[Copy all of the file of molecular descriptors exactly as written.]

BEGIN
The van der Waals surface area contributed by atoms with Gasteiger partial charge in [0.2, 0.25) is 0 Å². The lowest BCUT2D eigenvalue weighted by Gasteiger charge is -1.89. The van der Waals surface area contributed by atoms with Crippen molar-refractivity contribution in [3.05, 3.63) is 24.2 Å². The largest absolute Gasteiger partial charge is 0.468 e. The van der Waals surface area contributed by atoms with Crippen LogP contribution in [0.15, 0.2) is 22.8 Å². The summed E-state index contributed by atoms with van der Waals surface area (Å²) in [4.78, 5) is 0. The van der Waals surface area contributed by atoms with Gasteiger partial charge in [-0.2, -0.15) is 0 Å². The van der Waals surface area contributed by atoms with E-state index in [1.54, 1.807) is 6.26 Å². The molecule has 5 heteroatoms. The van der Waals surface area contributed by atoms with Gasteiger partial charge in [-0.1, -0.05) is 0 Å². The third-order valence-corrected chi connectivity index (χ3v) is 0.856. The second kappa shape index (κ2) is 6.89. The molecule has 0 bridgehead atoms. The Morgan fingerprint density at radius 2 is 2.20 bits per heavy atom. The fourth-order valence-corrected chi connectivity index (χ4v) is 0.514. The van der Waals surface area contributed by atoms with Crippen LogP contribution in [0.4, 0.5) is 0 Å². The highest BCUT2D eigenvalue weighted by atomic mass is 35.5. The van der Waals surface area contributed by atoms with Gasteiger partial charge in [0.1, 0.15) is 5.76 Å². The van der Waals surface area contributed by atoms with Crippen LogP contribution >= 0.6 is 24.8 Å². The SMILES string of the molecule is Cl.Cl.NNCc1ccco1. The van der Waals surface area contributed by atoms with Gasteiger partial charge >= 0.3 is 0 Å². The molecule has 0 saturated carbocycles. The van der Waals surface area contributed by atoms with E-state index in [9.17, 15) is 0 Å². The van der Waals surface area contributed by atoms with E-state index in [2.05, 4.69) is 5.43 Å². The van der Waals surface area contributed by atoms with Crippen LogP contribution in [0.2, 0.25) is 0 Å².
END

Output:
The van der Waals surface area contributed by atoms with Gasteiger partial charge in [0.2, 0.25) is 0 Å². The lowest BCUT2D eigenvalue weighted by Gasteiger charge is -1.89. The van der Waals surface area contributed by atoms with Crippen molar-refractivity contribution in [3.05, 3.63) is 24.2 Å². The largest absolute Gasteiger partial charge is 0.468 e. The van der Waals surface area contributed by atoms with Crippen LogP contribution in [0.15, 0.2) is 22.8 Å². The summed E-state index contributed by atoms with van der Waals surface area (Å²) in [4.78, 5) is 0. The van der Waals surface area contributed by atoms with Gasteiger partial charge in [-0.2, -0.15) is 0 Å². The van der Waals surface area contributed by atoms with E-state index in [1.54, 1.807) is 6.26 Å². The molecule has 5 heteroatoms. The van der Waals surface area contributed by atoms with Gasteiger partial charge in [-0.1, -0.05) is 0 Å². The third-order valence-corrected chi connectivity index (χ3v) is 0.856. The second kappa shape index (κ2) is 6.89. The molecule has 0 bridgehead atoms. The Morgan fingerprint density at radius 2 is 2.20 bits per heavy atom. The fourth-order valence-corrected chi connectivity index (χ4v) is 0.514. The van der Waals surface area contributed by atoms with Crippen LogP contribution in [0.4, 0.5) is 0 Å². The highest BCUT2D eigenvalue weighted by atomic mass is 35.5. The van der Waals surface area contributed by atoms with Gasteiger partial charge in [0.1, 0.15) is 5.76 Å². The van der Waals surface area contributed by atoms with Crippen LogP contribution >= 0.6 is 24.8 Å². The SMILES string of the molecule is Cl.Cl.NNCc1ccco1. The van der Waals surface area contributed by atoms with Gasteiger partial charge >= 0.3 is 0 Å². The molecule has 0 saturated carbocycles. The van der Waals surface area contributed by atoms with E-state index in [9.17, 15) is 0 Å². The van der Waals surface area contributed by atoms with E-state index in [2.05, 4.69) is 5.43 Å². The van der Waals surface area contributed by atoms with Crippen LogP contribution in [0.2, 0.25) is 0 Å².